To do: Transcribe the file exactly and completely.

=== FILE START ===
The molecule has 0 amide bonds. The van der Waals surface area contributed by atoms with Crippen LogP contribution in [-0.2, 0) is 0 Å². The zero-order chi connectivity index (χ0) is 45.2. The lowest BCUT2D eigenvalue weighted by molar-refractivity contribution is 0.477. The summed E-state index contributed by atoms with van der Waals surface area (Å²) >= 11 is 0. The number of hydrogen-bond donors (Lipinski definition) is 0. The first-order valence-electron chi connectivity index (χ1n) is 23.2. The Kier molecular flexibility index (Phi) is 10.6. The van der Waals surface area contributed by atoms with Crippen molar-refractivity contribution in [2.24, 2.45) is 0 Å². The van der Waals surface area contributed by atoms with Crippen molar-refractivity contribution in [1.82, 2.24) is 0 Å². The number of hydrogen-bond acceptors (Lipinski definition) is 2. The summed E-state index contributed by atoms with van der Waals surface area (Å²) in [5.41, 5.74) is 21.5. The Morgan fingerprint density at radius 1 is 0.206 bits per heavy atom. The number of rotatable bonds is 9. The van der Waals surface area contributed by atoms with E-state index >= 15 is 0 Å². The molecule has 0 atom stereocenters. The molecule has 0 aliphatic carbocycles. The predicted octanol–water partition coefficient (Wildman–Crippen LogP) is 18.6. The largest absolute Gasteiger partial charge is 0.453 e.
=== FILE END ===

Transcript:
The molecule has 0 amide bonds. The van der Waals surface area contributed by atoms with Crippen LogP contribution in [-0.2, 0) is 0 Å². The zero-order chi connectivity index (χ0) is 45.2. The lowest BCUT2D eigenvalue weighted by molar-refractivity contribution is 0.477. The summed E-state index contributed by atoms with van der Waals surface area (Å²) >= 11 is 0. The number of hydrogen-bond donors (Lipinski definition) is 0. The first-order valence-electron chi connectivity index (χ1n) is 23.2. The Kier molecular flexibility index (Phi) is 10.6. The van der Waals surface area contributed by atoms with Crippen molar-refractivity contribution in [2.24, 2.45) is 0 Å². The van der Waals surface area contributed by atoms with Crippen molar-refractivity contribution in [1.82, 2.24) is 0 Å². The number of hydrogen-bond acceptors (Lipinski definition) is 2. The summed E-state index contributed by atoms with van der Waals surface area (Å²) in [5.41, 5.74) is 21.5. The Morgan fingerprint density at radius 1 is 0.206 bits per heavy atom. The number of rotatable bonds is 9. The van der Waals surface area contributed by atoms with E-state index >= 15 is 0 Å². The molecule has 0 atom stereocenters. The molecule has 0 aliphatic carbocycles. The predicted octanol–water partition coefficient (Wildman–Crippen LogP) is 18.6. The largest absolute Gasteiger partial charge is 0.453 e.